|Publication number||US4719154 A|
|Application number||US 06/908,365|
|Publication date||Jan 12, 1988|
|Filing date||Sep 17, 1986|
|Priority date||Sep 17, 1986|
|Publication number||06908365, 908365, US 4719154 A, US 4719154A, US-A-4719154, US4719154 A, US4719154A|
|Inventors||Tukaram K. Hatwar|
|Original Assignee||Eastman Kodak Company|
|Export Citation||BiBTeX, EndNote, RefMan|
|Patent Citations (5), Non-Patent Citations (6), Referenced by (12), Classifications (17), Legal Events (4)|
|External Links: USPTO, USPTO Assignment, Espacenet|
This invention relates to the field of magneto-optic (MO) recording and, more particularly, to improvements in magneto-optic recording elements.
As used herein, "magneto-optic recording element" refers to a multilayer structure used in the magneto-optic write/read process for selectively modifying the characteristic of an incident polarized light beam in accordance with a magnetization pattern formed in a magneto-optic recording layer which forms part of such structure. Typically, such recording element includes a substrate, a magneto-optic recording layer (e.g. amorphous alloys of rare earth and transition metals) and one or more corrosion-preventing, anti-reflection layers of a dielectric or semi-conductive material. A so-called "bi-layer" recording element comprises a magneto-optic layer having a single anti-reflection layer disposed on one surface thereof, the opposite surface of the magneto-optic layer being contiguous with the supporting substrate (which is not counted in determining the number of layers). A "tri-layer" structure would include a second protective layer disposed between the substrate and the MO layer.
A primary function of the anti-reflection protective layer in an MO recording element is to enhance the magneto-optic rotation angle ΘK caused by the well-known Kerr effect (in reflective systems) and Faraday effect (in transmission systems). As is well known, some of the more desirable MO materials exhibit a ΘK of well less than 0.5°, and, without enhancement, the signal-to-noise ratio of the read-out signal, is marginal, at best. Another equally important function of the antireflection layer is to prevent corrosion of the contiguous MO layer. It is well known that some of the most promising MO layers (e.g. the aforementioned rare earth-transition metal (RE-TM) alloys) are environmentally unstable. That is, they exihibit little resistance to corrosion and oxidation which, of course, dramatically alters their magneto-optic properties.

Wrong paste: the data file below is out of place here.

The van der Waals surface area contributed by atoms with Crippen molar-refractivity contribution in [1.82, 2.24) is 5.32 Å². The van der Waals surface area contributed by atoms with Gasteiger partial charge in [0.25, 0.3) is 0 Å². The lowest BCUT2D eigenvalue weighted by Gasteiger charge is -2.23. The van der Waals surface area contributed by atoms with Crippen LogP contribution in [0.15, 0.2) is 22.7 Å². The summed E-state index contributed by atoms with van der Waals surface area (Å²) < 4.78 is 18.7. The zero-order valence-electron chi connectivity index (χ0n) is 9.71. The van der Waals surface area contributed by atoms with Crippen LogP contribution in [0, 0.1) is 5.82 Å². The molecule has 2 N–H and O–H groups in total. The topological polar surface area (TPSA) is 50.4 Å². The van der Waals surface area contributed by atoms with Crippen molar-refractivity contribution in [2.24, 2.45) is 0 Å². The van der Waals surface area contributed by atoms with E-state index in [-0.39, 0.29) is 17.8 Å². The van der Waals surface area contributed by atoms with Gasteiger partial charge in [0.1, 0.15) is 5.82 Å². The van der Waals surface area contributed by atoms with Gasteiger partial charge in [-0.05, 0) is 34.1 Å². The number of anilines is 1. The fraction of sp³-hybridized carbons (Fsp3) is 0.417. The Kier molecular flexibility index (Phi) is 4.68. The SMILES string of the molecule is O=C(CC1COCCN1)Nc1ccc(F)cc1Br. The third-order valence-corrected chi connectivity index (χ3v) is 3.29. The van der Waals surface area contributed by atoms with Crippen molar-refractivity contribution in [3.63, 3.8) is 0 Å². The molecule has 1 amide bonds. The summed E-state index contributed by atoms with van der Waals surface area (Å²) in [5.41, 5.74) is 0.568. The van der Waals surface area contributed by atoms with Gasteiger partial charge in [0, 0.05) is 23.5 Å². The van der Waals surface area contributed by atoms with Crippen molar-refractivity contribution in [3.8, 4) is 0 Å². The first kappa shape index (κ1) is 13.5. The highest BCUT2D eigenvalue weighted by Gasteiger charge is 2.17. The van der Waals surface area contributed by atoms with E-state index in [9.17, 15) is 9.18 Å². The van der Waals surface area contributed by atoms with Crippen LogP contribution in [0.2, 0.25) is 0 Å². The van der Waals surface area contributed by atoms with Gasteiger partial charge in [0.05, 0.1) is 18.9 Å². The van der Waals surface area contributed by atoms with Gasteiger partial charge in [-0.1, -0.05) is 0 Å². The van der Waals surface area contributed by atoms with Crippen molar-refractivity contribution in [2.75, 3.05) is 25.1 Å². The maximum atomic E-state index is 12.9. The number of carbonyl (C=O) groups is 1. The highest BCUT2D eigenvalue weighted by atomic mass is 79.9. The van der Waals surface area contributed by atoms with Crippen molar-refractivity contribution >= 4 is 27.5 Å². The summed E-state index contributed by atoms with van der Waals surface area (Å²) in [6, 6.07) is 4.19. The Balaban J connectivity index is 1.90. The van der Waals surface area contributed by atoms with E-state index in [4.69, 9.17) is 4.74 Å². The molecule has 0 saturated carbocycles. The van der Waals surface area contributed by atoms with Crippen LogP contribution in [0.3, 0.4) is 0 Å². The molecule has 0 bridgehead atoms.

In a 1984 article published in the Japanese Journal of Applied Electronics, Vol. 8, No. 2, pp. 93-96, entitled "Study on High Reliability of a Magneto-optic Medium with a Multilayer Structure," K. Ohta et al disclose a tri-layer recording element in which a rare earth-transition metal (RE-TM) thin film is sandwiched between a pair of corrosion-preventing layers made of crystalline aluminum nitride (AlN). These layers are supported by a glass substrate, and the exposed AlN layer is overcoated with a reflective layer (e.g. copper). As a result of this multilayer arrangement, the magneto-optic rotation angle, ΘK, increased to 1.2 degrees, and the coercive force of the MO layer was relatively stable over time. While this enhanced value of ΘK produces a relatively high figure of merit, ΘK R, (where R is the power reflectivity of the recording element), the manufacture of such an element is relatively time-consuming and, hence, costly. Moreover, the environmental stability of such elements is still far less than desirable.
In view of the foregoing, an object of this invention is to provide a simple and low cost MO recording element whose figure of merit, ΘK R, is comparable to those of the more complicated trilayer structure.
Another object of this invention is to provide a magneto-optic recording element which exhibits greater corrosion resistance than prior art elements.
Another object of the invention is to provide a method for making the MO recording elements of the invention.